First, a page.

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  13. Recent Work on Human Nature: Beyond Traditional Essences.Maria Kronfeldner, Neil Roughley & Georg Toepfer - 2014 - Philosophy Compass 9 (9):642-652.
    Recent philosophical work on the concept of human nature disagrees on how to respond to the Darwinian challenge, according to which biological species do not have traditional essences. Three broad kinds of reactions can be distinguished: conservative intrinsic essentialism, which defends essences in the traditional sense, eliminativism, which suggests dropping the concept of human nature altogether, and constructive approaches, which argue that revisions can generate sensible concepts of human nature beyond traditional essences. The different constructive approaches pick out one or (...)
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  14.  47
    Philosophie der Lebenswissenschaften.Susanne Bauer, Lara Huber, Marie I. Kaiser, Lara Keuck, Ulrich Krohs, Maria Kronfeldner, Peter McLaughlin, Kären Nickelson, Thomas Reydon, Neil Roughley, Christian Sachse, Marianne Schark, Georg Toepfer, Marcel Weber & Markus Wild - 2013 - Information Philosophie 4:14-27.
    This paper summarizes (in German) recent tendencies in the philosophy of the life sciences.
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  15.  36
    Genetic Determinism and the Innate-Acquired Distinction in Medicine.Maria E. Kronfeldner - 2009 - Medicine Studies (2):167-181.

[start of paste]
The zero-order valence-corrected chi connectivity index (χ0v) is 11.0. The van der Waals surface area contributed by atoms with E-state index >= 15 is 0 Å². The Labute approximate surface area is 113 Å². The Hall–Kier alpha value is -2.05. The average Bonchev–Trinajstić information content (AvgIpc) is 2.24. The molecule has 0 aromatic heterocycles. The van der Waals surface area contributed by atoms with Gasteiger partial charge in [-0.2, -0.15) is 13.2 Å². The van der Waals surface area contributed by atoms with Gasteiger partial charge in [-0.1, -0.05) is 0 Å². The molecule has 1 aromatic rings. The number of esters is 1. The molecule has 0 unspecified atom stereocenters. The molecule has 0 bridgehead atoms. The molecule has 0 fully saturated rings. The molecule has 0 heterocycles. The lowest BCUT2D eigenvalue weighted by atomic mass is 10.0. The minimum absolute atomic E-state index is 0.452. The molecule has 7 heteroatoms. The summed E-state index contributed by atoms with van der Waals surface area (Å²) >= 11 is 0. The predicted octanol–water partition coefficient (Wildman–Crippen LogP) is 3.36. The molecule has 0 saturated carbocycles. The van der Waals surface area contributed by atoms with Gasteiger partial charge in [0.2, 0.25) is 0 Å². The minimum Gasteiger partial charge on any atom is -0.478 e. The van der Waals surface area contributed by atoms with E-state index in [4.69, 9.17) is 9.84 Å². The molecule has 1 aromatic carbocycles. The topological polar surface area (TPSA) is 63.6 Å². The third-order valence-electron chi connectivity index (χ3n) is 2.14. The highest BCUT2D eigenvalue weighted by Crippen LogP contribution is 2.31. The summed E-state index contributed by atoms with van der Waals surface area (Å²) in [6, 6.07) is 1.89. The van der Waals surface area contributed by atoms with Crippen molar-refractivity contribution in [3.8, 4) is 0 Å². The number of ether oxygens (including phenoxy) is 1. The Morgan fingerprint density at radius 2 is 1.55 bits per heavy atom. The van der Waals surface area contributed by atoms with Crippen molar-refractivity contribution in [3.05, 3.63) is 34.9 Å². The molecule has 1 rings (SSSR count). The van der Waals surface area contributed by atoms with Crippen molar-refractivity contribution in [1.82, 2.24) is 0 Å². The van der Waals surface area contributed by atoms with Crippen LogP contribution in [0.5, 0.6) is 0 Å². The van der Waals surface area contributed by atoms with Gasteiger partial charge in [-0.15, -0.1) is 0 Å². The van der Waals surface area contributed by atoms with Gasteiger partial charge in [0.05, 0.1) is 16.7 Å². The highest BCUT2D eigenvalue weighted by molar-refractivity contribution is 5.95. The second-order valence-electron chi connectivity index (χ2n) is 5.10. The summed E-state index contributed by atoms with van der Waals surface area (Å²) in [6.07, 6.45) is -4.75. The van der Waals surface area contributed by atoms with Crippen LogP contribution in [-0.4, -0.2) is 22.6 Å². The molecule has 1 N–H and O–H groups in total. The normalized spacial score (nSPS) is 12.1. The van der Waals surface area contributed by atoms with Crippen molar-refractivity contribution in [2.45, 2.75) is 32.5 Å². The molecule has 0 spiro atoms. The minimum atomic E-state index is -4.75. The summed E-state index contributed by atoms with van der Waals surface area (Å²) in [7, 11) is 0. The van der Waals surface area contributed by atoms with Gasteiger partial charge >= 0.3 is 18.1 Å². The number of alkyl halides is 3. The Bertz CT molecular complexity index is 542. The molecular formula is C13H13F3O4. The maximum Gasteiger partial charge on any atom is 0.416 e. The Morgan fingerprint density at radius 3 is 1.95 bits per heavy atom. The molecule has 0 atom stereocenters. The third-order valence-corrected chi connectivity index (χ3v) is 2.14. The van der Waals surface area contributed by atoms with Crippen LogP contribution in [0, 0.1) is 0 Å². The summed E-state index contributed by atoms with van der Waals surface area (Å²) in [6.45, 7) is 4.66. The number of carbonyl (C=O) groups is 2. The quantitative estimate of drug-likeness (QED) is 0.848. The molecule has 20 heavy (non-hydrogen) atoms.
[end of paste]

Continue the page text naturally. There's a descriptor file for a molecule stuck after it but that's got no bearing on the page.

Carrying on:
This article illustrates in which sense genetic determinism is still part of the contemporary interactionist consensus in medicine. Three dimensions of this consensus are discussed: kinds of causes, a continuum of traits ranging from monogenetic diseases to car accidents, and different kinds of determination due to different norms of reaction. On this basis, this article explicates in which sense the interactionist consensus presupposes the innate?acquired distinction. After a descriptive Part 1, Part 2 reviews why the innate?acquired distinction is under attack (...)
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  16.  50
    How Norms Make Causes.Maria Kronfeldner - 2014 - International Journal of Epidemiology 43:1707–1713.
    This paper is on the problem of causal selection and comments on Collingwood's classic paper "The so-called idea of causation". It discusses the relevance of Collingwood’s control principle in contemporary life sciences and defends that it is not the ability to control, but the willingness to control that often biases us towards some rather than other causes of a phenomenon. Willingness to control is certainly only one principle that influences causal selection, but it is an important one. It shows how (...)